Unless you’re already familiar with Joe Ollmann’s work there’s no reason to suspect that the title is ironic, although the cover illustration with its freakish portrayal of Johnny Pinetop, who we’ll meet in the opening story of this anthology, certainly hints at that. Those already immersed in Ollmann’s individual interpretation of life may be disappointed that only two new pieces accompany this cull of the best material from a pair of anthologies published in 2002 and 2006.

Ollmann’s stories deal with life’s losers and their failures, but crucially, for the most part, via people who contribute to their situation. Should ventriloquist Gary Bunet have hit the father of the boy whose birthday party he was supposed to be entertaining? Should the overweight Charlene stuff her face with crisps while bemoaning her condition? Did Charlie really burn down his rival’s book store?

Some themes recur: fathers, alcohol abuse, loss, and a wide streak of bleak humour run through Ollmann’s character studies, but were ridicule his sole purpose this wouldn’t be such a memorable collection of stories. Ollmann successfully navigates his cast, building them beyond caricature, and while his introduction talks about the variable quality of the earliest work, this is an observational talent that’s with him from the start. He mines the same territory as Dan Clowes, but there’s an emotional connection to his work that Clowes sometimes lacks. On the surface there’s little difference between the outsider kid in a small town and Clowes’ Ghost World characters, but Ollman infuses a heartbreaking pathos that Clowes often can’t, and crucially this doesn’t descend to melodrama. Dennis Salt, for instance, is the only member of his family capable of coping with the outside world, distancing himself from them, yet all the drink in the world can’t drown the connection. There are no easy answers to the situation Dennis knew would come, and his guilt and self-loathing are brilliantly dissected by Ollmann.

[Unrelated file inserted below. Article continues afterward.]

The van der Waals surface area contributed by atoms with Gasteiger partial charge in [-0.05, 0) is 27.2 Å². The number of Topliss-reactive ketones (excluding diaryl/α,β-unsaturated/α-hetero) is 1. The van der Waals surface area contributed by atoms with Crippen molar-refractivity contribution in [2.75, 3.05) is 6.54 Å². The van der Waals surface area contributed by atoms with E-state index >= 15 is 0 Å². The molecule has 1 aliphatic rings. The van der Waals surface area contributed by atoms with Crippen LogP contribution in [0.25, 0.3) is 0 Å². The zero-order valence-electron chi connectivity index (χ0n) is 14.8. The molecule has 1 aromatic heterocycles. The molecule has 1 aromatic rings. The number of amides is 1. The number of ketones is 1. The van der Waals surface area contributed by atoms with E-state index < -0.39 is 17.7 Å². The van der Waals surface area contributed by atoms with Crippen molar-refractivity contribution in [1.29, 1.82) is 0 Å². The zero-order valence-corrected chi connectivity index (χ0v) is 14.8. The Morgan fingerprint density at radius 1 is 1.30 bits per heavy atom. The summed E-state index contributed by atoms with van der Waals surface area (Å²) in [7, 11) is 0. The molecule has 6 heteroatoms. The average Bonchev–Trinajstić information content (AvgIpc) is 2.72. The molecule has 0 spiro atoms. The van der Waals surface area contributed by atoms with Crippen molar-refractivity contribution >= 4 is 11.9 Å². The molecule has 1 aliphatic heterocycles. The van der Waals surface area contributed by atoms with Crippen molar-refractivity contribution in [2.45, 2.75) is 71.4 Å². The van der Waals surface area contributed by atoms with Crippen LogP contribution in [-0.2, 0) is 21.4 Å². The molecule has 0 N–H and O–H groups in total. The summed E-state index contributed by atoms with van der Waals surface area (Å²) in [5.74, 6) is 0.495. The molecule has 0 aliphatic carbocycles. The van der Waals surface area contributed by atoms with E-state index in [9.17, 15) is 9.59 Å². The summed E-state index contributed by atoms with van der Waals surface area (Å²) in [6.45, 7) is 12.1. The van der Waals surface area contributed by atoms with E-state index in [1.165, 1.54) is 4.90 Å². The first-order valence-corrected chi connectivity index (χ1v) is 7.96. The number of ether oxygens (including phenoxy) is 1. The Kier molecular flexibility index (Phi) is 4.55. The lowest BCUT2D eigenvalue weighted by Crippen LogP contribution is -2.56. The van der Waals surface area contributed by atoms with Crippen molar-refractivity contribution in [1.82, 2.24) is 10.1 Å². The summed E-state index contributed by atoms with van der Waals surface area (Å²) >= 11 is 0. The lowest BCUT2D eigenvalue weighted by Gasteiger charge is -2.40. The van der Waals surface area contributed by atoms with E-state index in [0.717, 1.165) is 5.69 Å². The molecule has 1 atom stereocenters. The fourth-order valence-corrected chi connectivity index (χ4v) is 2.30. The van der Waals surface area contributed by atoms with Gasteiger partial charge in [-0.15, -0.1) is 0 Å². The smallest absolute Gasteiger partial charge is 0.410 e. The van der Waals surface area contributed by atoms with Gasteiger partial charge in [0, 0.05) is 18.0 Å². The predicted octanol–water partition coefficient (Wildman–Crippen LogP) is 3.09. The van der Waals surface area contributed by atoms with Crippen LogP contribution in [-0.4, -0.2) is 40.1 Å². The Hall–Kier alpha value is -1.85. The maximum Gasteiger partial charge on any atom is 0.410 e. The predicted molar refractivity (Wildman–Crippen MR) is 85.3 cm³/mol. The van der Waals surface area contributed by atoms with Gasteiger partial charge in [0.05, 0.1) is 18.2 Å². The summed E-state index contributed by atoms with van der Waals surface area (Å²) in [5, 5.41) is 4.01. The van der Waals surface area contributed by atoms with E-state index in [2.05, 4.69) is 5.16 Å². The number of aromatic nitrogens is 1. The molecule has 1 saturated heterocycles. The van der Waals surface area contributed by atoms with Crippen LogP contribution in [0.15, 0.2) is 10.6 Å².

The longest piece is an exercise in contrast as while Amy’s aware of her limited surroundings, and aware life could be better, she’s not experiencing the discontent afflicting those featured in the remainder of the book. She’s a harder character to write, and Ollmann avoids a further easy option by Catholicism being a comfort to her. He brings Amy to life first via a series of snapshots as she interacts with others and delivers her observations about them, then once we know her he moves into other territory. It’s masterful drama as Ollmann builds toward small scale, understated surprises of domestic and employment grievance.

The art is patchier, although never poor. It starts off also influenced by Clowes, but more via the mannerisms and layouts, as Ollman has his own style of pencilling and inking from the earliest days. As he progresses the work doesn’t exactly loosen, but is more refined due to the use of fewer lines to convey the same detail and reactions.

The sarcasm of the title is possibly a defence mechanism, as it’s consistent with Ollmann’s self-deprecating cartoons, but interestingly it conceals a truth while the content exposes them. An astute introduction by Jeet Heer notes a success of that content is that each vignette  features someone having to face a truth, and the impact is maximised by the short story form. In a longer work it would fade. Both Heer and Seth, who provides a back cover quote, mention Ollmann’s talent for producing stories that resonate beyond the period of their reading, and that’s also true. These astute stories didn’t get the deserved attention when first published, and Conundrum’s re-presentation ought to rectify that.